United States v. Mersky/Opinion of the Court
|United States v. Mersky by
Opinion of the Court
United States Supreme Court
UNITED STATES v. MERSKY
Argued: Nov. 10, 1959. --- Decided: Feb 23, 1960
The Congress has provided in the Tariff Act of 1930, 46 Stat. 590, as amended, that imported articles be marked to indicate to an ultimate purchaser in the United States the English name of the country of origin. 19 U.S.C. § 1304, 19 U.S.C.A. § 1304.  Pursuant to the Act, the Secretary of the Treasury adopted implementing regulations. This case tests the application of these provisions to the importation of 10 violins from the Soviet Zone of Germany. Appellees were charged with removing the labels from the violins with intent to conceal from the ultimate purchasers in the United States the identity of the violins' country of origin. The District Court dismissed the information, holding that the changing of the labels did not violate the Act because the applicable regulation appeared to require the Soviet Zone marking only for tariff purposes rather than to apprise the ultimate purchasers of the place of origin. In any event, the court found, the intent of the regulation was not 'manifested in a manner sufficiently clear and unambiguous to justify a criminal prosecution.' On appeal by the Government, the Court of Appeals held that the District Court's opinion, interpreting the regulation, was tantamount to a construction of the statute upon which the information was founded; and hence, under the Criminal Appeals Act, 18 U.S.C. § 3731, 18 U.S.C.A. § 3731, the order of dismissal was appealable directly to this Court, rather than to the Court of Appeals.  It was also of the opinion that the effect of the dismissal was to sustain a motion in bar, which, under s 3731, likewise required appeal to this Court. Accordingly, it certified the appeal, 2 Cir., 261 F.2d 40, and we postponed the question of jurisdiction to a hearing on the merits, 359 U.S. 951, 79 S.Ct. 740, 3 L.Ed.2d 760. We have concluded to accept the certification of the Court of Appeals and, on the merits, to affirm the District Court judgment dismissing the information.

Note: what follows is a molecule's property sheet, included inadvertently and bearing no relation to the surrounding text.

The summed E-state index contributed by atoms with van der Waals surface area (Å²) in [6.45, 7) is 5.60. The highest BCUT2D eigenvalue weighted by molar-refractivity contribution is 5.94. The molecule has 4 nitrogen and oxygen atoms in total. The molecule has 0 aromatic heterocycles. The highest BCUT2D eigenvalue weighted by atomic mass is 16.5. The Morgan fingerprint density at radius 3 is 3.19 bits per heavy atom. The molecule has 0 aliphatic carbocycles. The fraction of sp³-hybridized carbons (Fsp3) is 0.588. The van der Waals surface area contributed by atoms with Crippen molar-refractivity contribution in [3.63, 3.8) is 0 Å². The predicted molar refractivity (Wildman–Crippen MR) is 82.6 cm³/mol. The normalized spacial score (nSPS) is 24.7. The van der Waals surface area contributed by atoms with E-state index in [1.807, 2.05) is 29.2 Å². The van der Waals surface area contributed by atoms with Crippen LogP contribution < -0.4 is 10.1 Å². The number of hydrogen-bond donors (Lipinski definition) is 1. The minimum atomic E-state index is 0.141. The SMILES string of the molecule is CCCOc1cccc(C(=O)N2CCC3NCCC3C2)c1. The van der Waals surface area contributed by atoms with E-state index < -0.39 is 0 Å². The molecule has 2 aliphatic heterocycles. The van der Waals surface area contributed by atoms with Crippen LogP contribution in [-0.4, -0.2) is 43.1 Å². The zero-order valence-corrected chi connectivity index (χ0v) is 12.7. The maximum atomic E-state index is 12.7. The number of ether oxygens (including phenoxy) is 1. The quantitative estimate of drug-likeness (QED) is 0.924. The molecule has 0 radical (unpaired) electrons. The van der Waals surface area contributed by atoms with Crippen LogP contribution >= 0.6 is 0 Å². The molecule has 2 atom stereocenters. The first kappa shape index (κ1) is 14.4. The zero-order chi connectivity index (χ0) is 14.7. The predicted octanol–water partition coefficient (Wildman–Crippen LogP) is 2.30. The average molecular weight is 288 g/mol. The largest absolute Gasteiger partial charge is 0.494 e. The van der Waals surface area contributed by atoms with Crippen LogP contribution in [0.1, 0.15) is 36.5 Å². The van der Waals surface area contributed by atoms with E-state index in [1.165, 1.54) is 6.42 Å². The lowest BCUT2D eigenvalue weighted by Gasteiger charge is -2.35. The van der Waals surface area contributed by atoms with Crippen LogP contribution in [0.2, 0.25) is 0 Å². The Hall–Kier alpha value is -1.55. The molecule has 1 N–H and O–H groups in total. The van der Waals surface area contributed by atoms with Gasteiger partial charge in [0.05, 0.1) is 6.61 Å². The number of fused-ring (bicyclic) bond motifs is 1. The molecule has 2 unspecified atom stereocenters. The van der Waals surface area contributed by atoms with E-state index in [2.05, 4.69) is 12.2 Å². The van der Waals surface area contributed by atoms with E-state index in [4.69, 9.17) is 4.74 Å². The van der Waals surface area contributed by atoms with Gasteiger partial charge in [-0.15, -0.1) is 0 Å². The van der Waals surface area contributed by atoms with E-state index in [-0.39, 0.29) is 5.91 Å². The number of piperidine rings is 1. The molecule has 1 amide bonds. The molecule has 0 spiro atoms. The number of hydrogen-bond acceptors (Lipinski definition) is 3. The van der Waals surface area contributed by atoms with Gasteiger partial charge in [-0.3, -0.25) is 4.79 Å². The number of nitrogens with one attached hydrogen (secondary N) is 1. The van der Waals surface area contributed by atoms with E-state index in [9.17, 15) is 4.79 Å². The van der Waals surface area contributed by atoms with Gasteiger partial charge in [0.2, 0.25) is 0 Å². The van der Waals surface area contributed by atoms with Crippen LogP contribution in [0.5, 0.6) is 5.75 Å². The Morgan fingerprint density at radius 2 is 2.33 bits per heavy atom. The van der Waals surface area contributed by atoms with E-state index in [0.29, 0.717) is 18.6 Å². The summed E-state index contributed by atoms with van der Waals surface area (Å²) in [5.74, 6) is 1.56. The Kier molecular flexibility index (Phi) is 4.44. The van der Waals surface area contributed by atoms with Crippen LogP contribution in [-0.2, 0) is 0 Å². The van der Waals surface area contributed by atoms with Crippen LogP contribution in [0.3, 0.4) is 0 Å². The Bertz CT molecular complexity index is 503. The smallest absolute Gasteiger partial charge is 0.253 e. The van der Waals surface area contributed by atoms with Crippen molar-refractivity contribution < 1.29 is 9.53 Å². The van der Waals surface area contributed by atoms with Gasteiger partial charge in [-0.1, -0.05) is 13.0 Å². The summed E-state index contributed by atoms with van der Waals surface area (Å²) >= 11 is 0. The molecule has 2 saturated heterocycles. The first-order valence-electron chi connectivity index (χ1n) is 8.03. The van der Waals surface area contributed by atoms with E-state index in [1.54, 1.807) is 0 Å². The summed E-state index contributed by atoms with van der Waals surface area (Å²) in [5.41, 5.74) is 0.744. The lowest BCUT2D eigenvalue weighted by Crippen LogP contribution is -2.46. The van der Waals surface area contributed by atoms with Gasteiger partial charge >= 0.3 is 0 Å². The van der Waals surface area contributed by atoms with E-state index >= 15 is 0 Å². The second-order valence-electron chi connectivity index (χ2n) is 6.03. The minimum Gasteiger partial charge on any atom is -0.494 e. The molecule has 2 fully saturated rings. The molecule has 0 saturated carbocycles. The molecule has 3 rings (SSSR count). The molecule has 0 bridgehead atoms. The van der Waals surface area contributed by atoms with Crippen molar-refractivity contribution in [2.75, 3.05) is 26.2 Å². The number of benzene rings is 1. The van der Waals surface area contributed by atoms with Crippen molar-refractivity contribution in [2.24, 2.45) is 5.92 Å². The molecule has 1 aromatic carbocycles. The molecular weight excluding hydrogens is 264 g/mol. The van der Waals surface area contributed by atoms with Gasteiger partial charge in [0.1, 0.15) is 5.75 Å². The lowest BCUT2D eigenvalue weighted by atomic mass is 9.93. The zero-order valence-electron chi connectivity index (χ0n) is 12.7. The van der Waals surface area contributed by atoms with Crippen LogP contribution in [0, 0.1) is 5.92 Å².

Appellees, dealers in musical instruments in the United States, had purchased the violins from importers and thereafter sold them to other dealers. Upon obtaining possession of the violins from the importers, appellees replaced labels marked 'Germany/USSR Occupied,' then on each of the violins, with others inscribed 'Made in Germany.' After resale of the violins, an information was filed against appellees, charging that they removed the original labels attached to the violins with intent to conceal from the ultimate purchasers the identity of the country of origin.  The Government's theory was that the removal of the labels violated 19 U.S.C. § 1304, 19 U.S.C.A. § 1304, and its implementing regulations.
Our first consideration is the jurisdictional issue. The Criminal Appeals Act specifies several conditions, any one of which permits a direct appeal by the Government to this Court, and makes our jurisdiction in such cases exclusive. In the event that an appeal which should have been taken here is erroneously effected to a Court of Appeals, that court is directed to certify it here. Prior to 1907, the date of the original Act, the United States had no appeal whatever in criminal cases. As passed by the House, the bill gave the Government 'the same right of review by writ of error that is given to the defendant.' However, in the Senate, the bill was amended so as to allow review from judgments setting aside indictments, 'where the ground for such motion or demurrer is the invalidity or construction of the statute upon which the indictment is founded.' 41 Cong.Rec. 2819. The final language emerged from the Conference Committee of the two Houses. See H.R.Conf.Rep. No. 8113, 59th Cong., 2d Sess. As was stated by Senator Knox, one of the proponents of the measure, a member of the Judiciary Committee and a former Attorney General of the United States, the bill 'only proposed to give it (the Government) an appeal upon questions of law raised by the defendant to defeat the trial * * *.' 41 Cong.Rec. 2752. The bill was intended to create 'the opportunity to settle important questions of law,' its 'great purpose' being 'to secure the ultimate decision of the court of final resort on questions of law.'  The situation sought to be remedied was outlined by Senator Patterson, also of the Judiciary Committee and a proponent of the bill, in these words: